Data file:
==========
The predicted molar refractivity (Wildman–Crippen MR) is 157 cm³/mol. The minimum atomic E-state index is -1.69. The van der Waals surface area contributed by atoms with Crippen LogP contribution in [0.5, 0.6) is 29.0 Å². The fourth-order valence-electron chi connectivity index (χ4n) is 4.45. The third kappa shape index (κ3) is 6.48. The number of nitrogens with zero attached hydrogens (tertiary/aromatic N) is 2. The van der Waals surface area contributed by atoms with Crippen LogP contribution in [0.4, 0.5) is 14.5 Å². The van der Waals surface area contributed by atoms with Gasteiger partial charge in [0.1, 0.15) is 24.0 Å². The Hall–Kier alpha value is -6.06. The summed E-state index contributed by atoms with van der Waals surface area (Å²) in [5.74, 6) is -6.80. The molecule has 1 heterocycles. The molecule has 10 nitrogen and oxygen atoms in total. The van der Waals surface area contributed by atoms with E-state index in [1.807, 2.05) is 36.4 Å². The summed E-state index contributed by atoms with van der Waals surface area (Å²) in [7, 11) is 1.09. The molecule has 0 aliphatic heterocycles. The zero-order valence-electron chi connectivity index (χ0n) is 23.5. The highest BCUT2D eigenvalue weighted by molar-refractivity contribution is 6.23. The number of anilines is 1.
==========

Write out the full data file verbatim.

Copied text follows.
The predicted molar refractivity (Wildman–Crippen MR) is 157 cm³/mol. The minimum atomic E-state index is -1.69. The van der Waals surface area contributed by atoms with Crippen LogP contribution in [0.5, 0.6) is 29.0 Å². The fourth-order valence-electron chi connectivity index (χ4n) is 4.45. The third kappa shape index (κ3) is 6.48. The number of nitrogens with zero attached hydrogens (tertiary/aromatic N) is 2. The van der Waals surface area contributed by atoms with Crippen LogP contribution in [0.4, 0.5) is 14.5 Å². The van der Waals surface area contributed by atoms with Gasteiger partial charge in [0.1, 0.15) is 24.0 Å². The Hall–Kier alpha value is -6.06. The summed E-state index contributed by atoms with van der Waals surface area (Å²) in [5.74, 6) is -6.80. The molecule has 1 heterocycles. The molecule has 10 nitrogen and oxygen atoms in total. The van der Waals surface area contributed by atoms with E-state index in [1.807, 2.05) is 36.4 Å². The summed E-state index contributed by atoms with van der Waals surface area (Å²) in [7, 11) is 1.09. The molecule has 0 aliphatic heterocycles. The zero-order valence-electron chi connectivity index (χ0n) is 23.5. The highest BCUT2D eigenvalue weighted by molar-refractivity contribution is 6.23. The number of anilines is 1.